Sin, Redemption, and Visions of Female Illness in Modern Arab Literature

Bobby Gulshan

Hamdar’s examination of the female body in illness and suffering presents a compelling contribution to the body of literary criticism of Arabic Literature. She invokes strains of critical thought — like Foucault and the idea of discourse — using them to map the development of the image of the female body in recent Arabic literature. 

Reconstructing the Disastrous History of the Lebanese Famine

Angele Ellis
“Safer Barlik” — the phrase for the Famine, translated as “The Exile” in a 1967 Lebanese feature film — traces its roots to the longtime practice of abducting and pressing men in Lebanon, then part of Greater Syria, into Ottoman slave labor gangs. (Safer means voyage; Barlik, Anatolia in Turkish Asia Minor.) Being pressed into these gangs proved tantamount to receiving a death sentence; even if a laborer survived his harsh work term, his masters would release him into the Anatolian wilderness with no resources to return home. Farshee’s research leads him to estimate that only three percent ever did make it back.

As 20th Century Begins, British ‘Orientalism’ Tool of Colonialism

By D.W. Aossey

Long writes the book in a scholarly manner, but redeems it with a depth of insight and information on these fascinating personalities at a very important time in Middle Eastern history. Certainly, most will find “Reading Arabia” worth a look.

Reading Arabia: British Orientalism in the Age of Mass Publication 1880 –1930
By Andrew C. Long
Syracuse University Press, 2014. 264 pp.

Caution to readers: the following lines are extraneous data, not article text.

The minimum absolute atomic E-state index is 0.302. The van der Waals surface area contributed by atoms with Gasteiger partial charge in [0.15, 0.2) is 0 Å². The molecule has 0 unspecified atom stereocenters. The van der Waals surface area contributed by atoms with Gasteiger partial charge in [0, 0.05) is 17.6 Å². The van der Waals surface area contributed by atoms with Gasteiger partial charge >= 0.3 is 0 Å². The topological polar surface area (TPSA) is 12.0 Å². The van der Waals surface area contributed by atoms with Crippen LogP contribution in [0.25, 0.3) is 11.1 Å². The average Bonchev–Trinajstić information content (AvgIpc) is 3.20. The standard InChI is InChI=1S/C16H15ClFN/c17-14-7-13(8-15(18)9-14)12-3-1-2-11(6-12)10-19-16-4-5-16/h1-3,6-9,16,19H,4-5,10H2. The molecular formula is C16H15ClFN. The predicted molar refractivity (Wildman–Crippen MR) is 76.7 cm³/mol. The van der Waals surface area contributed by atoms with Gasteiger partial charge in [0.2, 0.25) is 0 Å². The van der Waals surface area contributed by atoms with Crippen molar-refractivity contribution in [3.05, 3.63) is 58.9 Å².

Countering the Paradigm of Arab Othering Through Art

By Rebecca Joubin

Technology has played the muse for a new generation of Arab artists who came of age during a time of vast expansion in the Internet, satellite television, and digital technology. The exciting new book, “Contemporary Arab Photography, Video and Mixed Media Art: View from Inside” showcases the diverse talents of 49 of the leading artists from thirteen different Arab countries. The book gives voice to individuals who otherwise might not be heard in the Western World. 

Orientalism’s Children: “Voices from the Threshold”

By Angele Ellis

Nearly 11 years ago, an automobile accident on a dusty Jordanian road cut Susan Atefat-Peckham’s life and work short. The Iranian American poet, memoirist and Full bright Scholar now takes her rightful place among the likes of Gregorgy Orfalea and Sharif Elmusa with her “Talking Through the Door.” The anthology transports readers to various eras and exotic locales, going back to Ibn Hazm’s 10th-century Cordoba, the Lebanon of World War I, pre-revolutionary Iran as well as 1950s and 60s Ohio. “Readers will find that these works carry with them a power and promise so life-affirming that Lisa Suhair Majaj describes them as ‘sustenance.’”

Talking Through the Door: An Anthology of Contemporary Middle Eastern American Writing
Edited by Susan Atefat-Peckham
With a Foreword by Lisa SuheirMajaj
Syracuse University Press, 2014, pp.  244


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